IE 11 is not supported. For an optimal experience visit our site on another browser.

‘Top hat’ oil chamber lowered in Gulf

/ Source: news services

A second, smaller oil containment box was lowered into the sea near the blown-out well in the Gulf of Mexico.

The box was being slowly submerged to the seabed Tuesday. But it won't be placed over the spewing well right away. BP spokesman Bill Salvin says engineers want to make sure everything is configured correctly and avoid the same buildup of ice crystals that stymied their first attempt at using a larger box that was about 100 tons.

This box will be connected to a ship on the surface by a pipe-within-a-pipe when it's lowered. Crews plan to pump in heated water and methanol so ice won't build up.

Salvin said undersea robots will position the box over the gusher by Thursday.

More than 4 million gallons of oil have spewed from the well since a drilling rig exploded April 20. At that rate, the accident could eclipse the Exxon Valdez disaster by Father's Day.

BP attempted to install a massive containment device over the larger of two leaks on the sea floor to funnel oil to the surface for collection.

But after lowering the huge dome into the sea on Thursday night the company said Saturday that chamber was blocked by hydrates, or crystallized gas, and had to be removed.

The icelike hydrates are crystals formed at high pressure and low temperature where water and natural gas are found.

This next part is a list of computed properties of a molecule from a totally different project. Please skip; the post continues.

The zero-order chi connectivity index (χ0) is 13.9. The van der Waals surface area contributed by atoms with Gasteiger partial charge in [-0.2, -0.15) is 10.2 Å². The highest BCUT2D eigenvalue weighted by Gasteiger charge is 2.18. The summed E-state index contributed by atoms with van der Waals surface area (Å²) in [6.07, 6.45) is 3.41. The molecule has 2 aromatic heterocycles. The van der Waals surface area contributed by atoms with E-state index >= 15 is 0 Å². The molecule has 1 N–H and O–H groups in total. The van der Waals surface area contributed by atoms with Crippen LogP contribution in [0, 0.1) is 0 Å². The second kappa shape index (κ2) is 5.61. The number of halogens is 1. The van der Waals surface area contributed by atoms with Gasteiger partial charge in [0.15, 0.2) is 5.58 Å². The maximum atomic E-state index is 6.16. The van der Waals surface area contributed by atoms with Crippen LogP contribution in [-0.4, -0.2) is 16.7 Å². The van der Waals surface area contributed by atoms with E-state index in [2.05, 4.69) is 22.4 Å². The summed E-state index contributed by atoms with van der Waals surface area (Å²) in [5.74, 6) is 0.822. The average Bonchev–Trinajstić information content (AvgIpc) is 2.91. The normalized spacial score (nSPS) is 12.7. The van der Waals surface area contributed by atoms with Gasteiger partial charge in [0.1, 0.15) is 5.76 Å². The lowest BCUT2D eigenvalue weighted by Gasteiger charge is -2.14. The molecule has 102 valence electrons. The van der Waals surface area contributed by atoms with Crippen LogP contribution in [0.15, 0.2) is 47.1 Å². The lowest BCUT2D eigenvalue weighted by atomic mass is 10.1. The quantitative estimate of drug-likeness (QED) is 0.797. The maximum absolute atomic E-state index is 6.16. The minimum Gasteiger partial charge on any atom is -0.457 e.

There will be less seawater in the smaller dome, which will reduce the chance of hydrate formation, BP said. Moreover, methanol will be injected into the chamber to try to prevent the formation of hydrates.

The original dome, which took about two weeks to build, was four stories high and weighed 98 tons. The smaller dome, which will be anchored to the sea floor with pipe, is four feet in diameter and five feet high, BP said.

The design for both calls for siphoning captured oil up to a ship via a milelong pipeline.

The company is also planning to try and block the crude flow with a "junk shot," in which materials including golf balls, knotted rope and shredded tires will be shot at high pressure into the well's failed subsea blow-out preventer.

That process will take about two weeks, BP said.

All of the techniques BP is trying have never been attempted at the water depths of this well, which is 5,000 feet below the surface and where equipment is being maneuvered with remotely controlled vehicles.

BP also drilling a relief well in order to take pressure off the gusher and then cap it permanently. But that effort is expected to take up to 80 more days.